Example

The implementation of the above discussed system is illustrated with the following example, which presents 4 microchips in one design: 64 port, 32 port, 24 port and a 12 port microchip device. A device identification code required for each port device is as follows;

64 port device: 00000010010100100001000001001001, 13th bit=0, 12th bit=1

32 port device: 00000010010100100010000001001001, 13th bit=1, 12th bit=0

24 port device: 00000010010100100011000001001001, 13th bit=1, 12th bit=1

12 port device: 00000010010100100000000001001001, 13th bit=0, 12th bit=0

FIG. 5 illustrates schematically a microchip 500 having complete ID registers that implements the above codes. The pins 502 and 504 extend out of the die 506, but not out of the package 508. Each pin is coupled to a corresponding buffer 510 or 512. These buffers feed inputs 514 and 516 of a multiplexer 518 and a multiplexer 520, respectively. The same data also is sent to inputs 522 and 524 of the core design 526, where the data is decoded to select the corresponding 64-port, 32-port, 24-port or 12-port device in the design.

If, for example, the 64-bit-port device is to be selected, the input 514 of the multiplexer 518 is grounded, whilst the pin 516 of the multiplexer 520 is connected to the power supply line of on the die 516. The inputs 514 and 516 are set to 0 and 1, respectively. In this case, the microchip ID code register will have a unique part number that corresponds to the 64 port device in the above design.

The ID register data of microchips with alternative number of bits is shown in Table 1 below. All the 16 bits of the Device ID Code register dedicated to the part number are also connected to the Core design so as to select the particular type of device.

TABLE 1
Device X1 X2
64 bit 1 0
32 bit 0 1
24 bit 1 1
12 bit 0 0

It should be noted here that whilst the above described embodiment of the invention is directed to a JTAG compliant ID code, it should be apparent to a person skilled in the art that the basic concepts of this invention are applicable to JTAG non-compliant devices as well. JTAG stands for “Joint Test Action Group” and refers to a specific standard (also known as “IEEE Standard 1149.1”) specifying how to control and monitor the pins of compliant devices on a printed circuit board. Any JTAG non-compliant device can also implement the secure programmability at the post-die, pre-package, fabrication stage. Again, this requires implementation of an N-bit register where N bits can be used to select one or more of the 2N functions fabricated on the die. The read-only register inputs are configured to identify the device ID, as per the requirements at pre-package and post-die fabrication stage.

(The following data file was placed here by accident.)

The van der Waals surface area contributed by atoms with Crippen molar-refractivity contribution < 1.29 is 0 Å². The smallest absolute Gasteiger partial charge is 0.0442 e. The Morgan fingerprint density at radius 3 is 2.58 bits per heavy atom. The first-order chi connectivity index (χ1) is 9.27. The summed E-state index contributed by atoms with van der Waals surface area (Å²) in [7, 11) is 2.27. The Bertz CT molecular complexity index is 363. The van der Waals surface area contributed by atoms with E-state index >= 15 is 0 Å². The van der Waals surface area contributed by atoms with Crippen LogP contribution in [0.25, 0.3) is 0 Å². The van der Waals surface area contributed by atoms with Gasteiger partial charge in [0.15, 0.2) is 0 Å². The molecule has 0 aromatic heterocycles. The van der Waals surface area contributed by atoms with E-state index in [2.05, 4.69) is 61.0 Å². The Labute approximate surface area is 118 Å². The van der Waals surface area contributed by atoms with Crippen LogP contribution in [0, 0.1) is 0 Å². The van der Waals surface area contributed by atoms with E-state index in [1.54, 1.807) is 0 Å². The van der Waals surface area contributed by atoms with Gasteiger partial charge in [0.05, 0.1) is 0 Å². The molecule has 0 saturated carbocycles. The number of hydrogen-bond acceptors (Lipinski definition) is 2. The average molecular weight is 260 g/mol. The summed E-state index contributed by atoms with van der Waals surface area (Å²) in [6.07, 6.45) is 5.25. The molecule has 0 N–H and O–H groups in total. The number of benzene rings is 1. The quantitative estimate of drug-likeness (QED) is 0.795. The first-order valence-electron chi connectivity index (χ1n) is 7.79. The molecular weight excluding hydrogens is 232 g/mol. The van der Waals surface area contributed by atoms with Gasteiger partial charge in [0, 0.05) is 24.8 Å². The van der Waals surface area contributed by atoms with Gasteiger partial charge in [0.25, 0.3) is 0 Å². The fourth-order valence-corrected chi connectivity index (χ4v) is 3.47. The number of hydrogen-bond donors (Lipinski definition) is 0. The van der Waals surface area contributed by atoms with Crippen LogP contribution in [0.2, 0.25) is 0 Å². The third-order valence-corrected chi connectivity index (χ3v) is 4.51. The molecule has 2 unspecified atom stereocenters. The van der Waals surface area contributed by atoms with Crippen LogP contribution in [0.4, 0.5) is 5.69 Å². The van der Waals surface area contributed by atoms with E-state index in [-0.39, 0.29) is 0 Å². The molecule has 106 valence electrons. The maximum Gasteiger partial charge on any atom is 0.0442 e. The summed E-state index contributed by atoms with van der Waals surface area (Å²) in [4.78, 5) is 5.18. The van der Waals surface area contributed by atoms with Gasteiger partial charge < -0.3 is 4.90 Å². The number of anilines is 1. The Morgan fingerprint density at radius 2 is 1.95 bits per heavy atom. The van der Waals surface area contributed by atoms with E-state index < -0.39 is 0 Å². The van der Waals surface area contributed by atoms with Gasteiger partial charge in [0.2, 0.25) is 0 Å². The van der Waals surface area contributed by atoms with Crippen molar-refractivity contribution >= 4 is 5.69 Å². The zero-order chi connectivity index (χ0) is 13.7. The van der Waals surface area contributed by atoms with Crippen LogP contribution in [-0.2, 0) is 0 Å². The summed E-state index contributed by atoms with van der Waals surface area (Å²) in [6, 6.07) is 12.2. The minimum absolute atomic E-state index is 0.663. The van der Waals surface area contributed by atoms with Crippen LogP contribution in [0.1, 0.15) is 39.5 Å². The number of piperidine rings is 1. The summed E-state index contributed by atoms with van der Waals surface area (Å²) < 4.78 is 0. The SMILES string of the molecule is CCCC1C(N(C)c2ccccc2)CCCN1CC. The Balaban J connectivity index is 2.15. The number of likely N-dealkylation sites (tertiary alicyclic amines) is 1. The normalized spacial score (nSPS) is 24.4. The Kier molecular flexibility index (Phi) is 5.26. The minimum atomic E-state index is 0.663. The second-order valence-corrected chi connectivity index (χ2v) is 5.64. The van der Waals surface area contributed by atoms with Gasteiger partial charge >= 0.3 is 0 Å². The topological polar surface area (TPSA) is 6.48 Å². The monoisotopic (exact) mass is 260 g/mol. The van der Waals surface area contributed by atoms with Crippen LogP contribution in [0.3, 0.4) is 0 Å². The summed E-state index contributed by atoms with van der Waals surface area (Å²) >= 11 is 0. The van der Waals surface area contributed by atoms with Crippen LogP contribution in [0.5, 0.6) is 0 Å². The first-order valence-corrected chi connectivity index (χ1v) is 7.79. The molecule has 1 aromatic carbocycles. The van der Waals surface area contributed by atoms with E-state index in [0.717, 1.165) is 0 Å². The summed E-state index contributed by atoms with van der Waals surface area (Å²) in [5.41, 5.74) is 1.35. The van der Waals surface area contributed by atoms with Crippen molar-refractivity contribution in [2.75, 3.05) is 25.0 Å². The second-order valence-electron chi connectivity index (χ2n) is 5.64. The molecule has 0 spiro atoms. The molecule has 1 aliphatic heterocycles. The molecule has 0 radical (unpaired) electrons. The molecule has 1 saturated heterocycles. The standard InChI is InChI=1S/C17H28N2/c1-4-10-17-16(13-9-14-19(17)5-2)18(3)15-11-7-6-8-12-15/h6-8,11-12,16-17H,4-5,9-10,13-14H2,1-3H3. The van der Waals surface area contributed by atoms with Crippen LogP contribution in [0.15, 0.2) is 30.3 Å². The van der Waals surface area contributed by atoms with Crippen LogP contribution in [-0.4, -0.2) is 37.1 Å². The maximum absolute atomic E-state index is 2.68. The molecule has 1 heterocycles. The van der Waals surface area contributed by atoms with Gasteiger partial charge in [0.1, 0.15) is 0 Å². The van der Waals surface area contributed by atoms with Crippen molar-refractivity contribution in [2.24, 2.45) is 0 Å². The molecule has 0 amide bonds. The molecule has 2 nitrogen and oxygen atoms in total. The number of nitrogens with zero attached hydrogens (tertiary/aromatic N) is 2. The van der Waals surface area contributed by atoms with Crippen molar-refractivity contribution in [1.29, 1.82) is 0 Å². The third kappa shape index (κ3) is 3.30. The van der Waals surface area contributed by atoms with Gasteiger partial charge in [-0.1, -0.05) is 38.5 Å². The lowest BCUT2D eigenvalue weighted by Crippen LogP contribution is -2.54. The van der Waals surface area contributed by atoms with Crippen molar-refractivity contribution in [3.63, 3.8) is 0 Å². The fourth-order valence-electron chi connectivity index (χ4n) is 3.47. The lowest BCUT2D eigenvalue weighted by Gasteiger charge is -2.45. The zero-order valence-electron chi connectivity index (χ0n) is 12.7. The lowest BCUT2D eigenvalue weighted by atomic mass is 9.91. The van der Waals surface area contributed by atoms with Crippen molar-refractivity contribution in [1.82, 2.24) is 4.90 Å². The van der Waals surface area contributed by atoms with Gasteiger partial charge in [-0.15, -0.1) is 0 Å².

FIG. 6 shows a microchip 600 having a multifunctional die 600 and an n-bit read-only ID register 602. Input terminals 604 are used to program the respective ID code into the configuration register 602 at a pre-packaging stage. The particular ID code programmed into the register 602 corresponds to a particular functionality on the die. As a result, by programming the register 602, one particular functionality can be selected out of the multiple functionalities permitted by the physical structure of the die.

It is apparent from the above description that the method and the system of the embodiment of the invention offer certain advantages to microchip manufacturers. Efficient use of multiple core designs with a common interface significantly reduces the cost of development and production, by allowing bulk implementation of logic on wafer. Control programmability is achieved at pre-packaging level, which allows a selective segment of a market region to be targeted. Misuse of the microchip by back-engineering or unauthorized enabling of hidden functionality is minimized, since the respective pins associated with interrogating the microchip's ID register are sealed within the package.

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Reference
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Classifications
U.S. Classification365/51, 365/189.03, 257/E21.506
International ClassificationG11C5/02
Cooperative ClassificationG11C2029/4402, G11C16/20, G11C29/1201, G11C29/12
European ClassificationG11C16/20, G11C29/12, G11C29/12B
Legal Events
DateCodeEventDescription
Aug 10, 2007ASAssignment
Owner name: INTERNATIONAL BUSINESS MACHINES CORPORATION, NEW Y
Free format text: ASSIGNMENT OF ASSIGNORS INTEREST;ASSIGNORS:NAGARAJ, KELAGERI;PICHAMUTHU, KENNETH;VENKITARAMAN, PRAKASH;AND OTHERS;REEL/FRAME:019680/0841;SIGNING DATES FROM 20070720 TO 20070808
Free format text: ASSIGNMENT OF ASSIGNORS INTEREST;ASSIGNORS:NAGARAJ, KELAGERI;PICHAMUTHU, KENNETH;VENKITARAMAN, PRAKASH;AND OTHERS;SIGNING DATES FROM 20070720 TO 20070808;REEL/FRAME:019680/0841